Kimberly Lynn (Associate Professor and Department Chair, Liberal Studies) had two articles published in one edited collection: “Judges and Shepherds: Inquisitions,” and, with Gretchen Starr-LeBeau, “Tribunals and Jurisdictions: Inquisitions,” in Judging Faith, Punishing Sin: Inquisitions and Consistories in the Early Modern World, ed. Charles H. Parker and Gretchen Starr-LeBeau (Cambridge University Press, 2017), 52-65 and 116-27.
Kim Cunningham has worked at Western since 2001, but her love of the campus began at a much earlier age.
“I remember Western in the ‘60s,” she said. “Lots of long hair and lots of bare feet.”
Cunningham, a Bellingham native, used to visit the campus with her sisters when her dad was a student.
“He used to drop us off in the VU, and we would just hang out. There used to be really cool shuffleboard tables,” she said. “Campus seemed huge to me at the time, but it’s a lot bigger now.”
Few people have the opportunity to turn their hobby into a second career, but Courtney Hiatt is on her way to doing just that.
Originally from Covington, Hiatt came to Western Washington University as a student, but ended up loving it so much that she decided to call Bellingham home permanently.
It’s been eight years since Howard Muhlberg began coordinating the Western Card Office and the ResTek program. It’s also been eight years since Muhlberg first stepped on a stage with his guitar.
Muhlberg is a program coordinator at Western, and said he loves working here.
“Working on a campus felt like a good fit for me, and it has really sustained me all these years,” he said.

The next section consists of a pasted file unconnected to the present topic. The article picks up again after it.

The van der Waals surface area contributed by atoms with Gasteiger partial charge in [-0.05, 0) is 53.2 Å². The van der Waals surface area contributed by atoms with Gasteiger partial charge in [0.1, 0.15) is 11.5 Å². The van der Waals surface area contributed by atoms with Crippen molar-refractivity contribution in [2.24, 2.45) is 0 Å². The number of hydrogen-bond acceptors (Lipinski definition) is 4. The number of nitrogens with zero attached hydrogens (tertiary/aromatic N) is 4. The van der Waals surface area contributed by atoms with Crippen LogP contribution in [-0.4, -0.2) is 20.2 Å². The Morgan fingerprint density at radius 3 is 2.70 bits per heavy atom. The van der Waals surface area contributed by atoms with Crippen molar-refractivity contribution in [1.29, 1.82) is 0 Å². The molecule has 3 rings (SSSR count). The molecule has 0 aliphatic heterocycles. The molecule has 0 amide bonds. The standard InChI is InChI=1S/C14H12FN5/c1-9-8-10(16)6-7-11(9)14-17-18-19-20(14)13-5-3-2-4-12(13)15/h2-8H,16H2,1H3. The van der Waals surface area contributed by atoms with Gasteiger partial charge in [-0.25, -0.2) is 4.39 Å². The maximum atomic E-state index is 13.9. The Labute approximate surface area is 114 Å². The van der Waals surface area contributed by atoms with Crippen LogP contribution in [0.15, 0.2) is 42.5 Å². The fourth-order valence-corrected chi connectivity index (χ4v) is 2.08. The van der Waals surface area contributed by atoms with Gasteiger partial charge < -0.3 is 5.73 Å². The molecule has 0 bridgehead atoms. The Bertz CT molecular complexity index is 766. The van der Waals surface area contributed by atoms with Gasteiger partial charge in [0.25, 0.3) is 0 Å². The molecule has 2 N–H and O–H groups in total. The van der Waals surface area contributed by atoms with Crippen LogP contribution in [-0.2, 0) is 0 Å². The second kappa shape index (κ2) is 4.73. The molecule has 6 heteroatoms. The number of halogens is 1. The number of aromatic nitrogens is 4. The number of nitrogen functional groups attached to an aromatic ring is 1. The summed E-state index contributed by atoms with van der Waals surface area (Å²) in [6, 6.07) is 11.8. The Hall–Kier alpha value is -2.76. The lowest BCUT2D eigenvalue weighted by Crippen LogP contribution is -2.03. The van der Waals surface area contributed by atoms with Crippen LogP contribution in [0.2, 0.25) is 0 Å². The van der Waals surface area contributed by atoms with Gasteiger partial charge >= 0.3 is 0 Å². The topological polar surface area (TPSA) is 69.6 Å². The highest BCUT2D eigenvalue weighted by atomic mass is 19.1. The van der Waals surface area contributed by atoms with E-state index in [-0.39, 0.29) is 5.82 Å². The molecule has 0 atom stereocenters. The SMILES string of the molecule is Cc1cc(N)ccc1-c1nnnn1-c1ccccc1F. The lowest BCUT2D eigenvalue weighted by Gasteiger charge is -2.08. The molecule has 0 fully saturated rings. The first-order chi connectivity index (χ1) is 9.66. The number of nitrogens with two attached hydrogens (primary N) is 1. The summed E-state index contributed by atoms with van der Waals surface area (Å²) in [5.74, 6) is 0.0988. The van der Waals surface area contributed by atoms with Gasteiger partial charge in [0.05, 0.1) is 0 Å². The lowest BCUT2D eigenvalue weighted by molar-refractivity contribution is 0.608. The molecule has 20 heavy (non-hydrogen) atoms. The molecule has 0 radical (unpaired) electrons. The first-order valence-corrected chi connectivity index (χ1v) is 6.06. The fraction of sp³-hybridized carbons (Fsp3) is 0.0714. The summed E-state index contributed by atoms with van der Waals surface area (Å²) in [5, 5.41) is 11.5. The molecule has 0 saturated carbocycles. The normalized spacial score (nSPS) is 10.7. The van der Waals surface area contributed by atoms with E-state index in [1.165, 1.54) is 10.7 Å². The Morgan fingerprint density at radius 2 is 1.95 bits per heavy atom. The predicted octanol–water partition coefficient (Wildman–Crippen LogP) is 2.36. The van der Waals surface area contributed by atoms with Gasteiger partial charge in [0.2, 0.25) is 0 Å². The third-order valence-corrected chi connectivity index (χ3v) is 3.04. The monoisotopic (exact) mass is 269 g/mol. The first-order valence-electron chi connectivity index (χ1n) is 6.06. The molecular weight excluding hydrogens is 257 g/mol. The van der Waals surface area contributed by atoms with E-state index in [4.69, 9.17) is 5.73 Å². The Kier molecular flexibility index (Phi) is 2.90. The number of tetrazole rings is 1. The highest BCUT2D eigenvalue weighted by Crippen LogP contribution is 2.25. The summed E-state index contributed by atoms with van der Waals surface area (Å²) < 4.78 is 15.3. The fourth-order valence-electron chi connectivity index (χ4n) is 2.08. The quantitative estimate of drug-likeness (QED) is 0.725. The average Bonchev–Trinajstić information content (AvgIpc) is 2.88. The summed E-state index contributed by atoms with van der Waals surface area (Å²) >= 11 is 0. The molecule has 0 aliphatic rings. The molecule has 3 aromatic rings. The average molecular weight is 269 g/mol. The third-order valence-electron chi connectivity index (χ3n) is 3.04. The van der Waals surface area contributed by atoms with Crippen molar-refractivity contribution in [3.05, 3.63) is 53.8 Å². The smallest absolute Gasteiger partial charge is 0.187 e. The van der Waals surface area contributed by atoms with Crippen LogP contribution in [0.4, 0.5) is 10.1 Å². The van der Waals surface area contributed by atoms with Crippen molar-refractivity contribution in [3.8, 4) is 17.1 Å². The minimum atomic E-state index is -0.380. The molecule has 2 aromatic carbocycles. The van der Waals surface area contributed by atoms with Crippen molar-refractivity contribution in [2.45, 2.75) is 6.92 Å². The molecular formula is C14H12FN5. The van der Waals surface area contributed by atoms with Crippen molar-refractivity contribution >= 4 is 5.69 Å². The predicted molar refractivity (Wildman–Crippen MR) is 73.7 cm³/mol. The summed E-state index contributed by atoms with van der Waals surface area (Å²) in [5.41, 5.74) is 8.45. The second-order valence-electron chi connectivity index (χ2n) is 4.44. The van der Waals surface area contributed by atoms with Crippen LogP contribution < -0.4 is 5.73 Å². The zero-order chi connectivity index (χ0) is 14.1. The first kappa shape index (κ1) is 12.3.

While he enjoys his work, Muhlberg’s real passion is music. He has a wide range of musical interests, but it all started with rock.
Bellingham is 2,705 miles from Honolulu, Hawaii, a fact that Brenda Ancheta knows well.
Ancheta, a native of Honolulu, first began working at Western Washington University as a fiscal tech for Business Services in 1989, and has been here ever since. While she loves the Pacific Northwest, being removed from the culture and identity of her home island isn’t easy for her, she says.
There is a sign hung outside the door of Jose Ona’s office in Omega that reads, “Jose Ona: Your friend, teacher, grandpa, helper and counselor.”
The 81-year-old custodian has worked in the residence halls for over a decade, and he works hard to share the principles and values that he has learned throughout his life with the students at Western Washington University.
Microbes are everywhere. In the food we eat, on our skin and on every surface we touch.
Tiny living organisms that spend their entire lives at a size too small to be seen with the naked eye, microbes include bacteria, protists, types of fungi and even some species of animals. Although seemingly invisible, they affect our everyday lives in ways we most often times don’t notice: they boost our immune systems, purify waste water, make the fermentation of beer and wine possible, aid in the fight against infectious diseases and aid in the development of vaccines.
Karen Dade, associate dean for Wooding College of Education, has been appointed by Western President Bruce Shepard as the University’s first Administrative Leadership Program Fellow.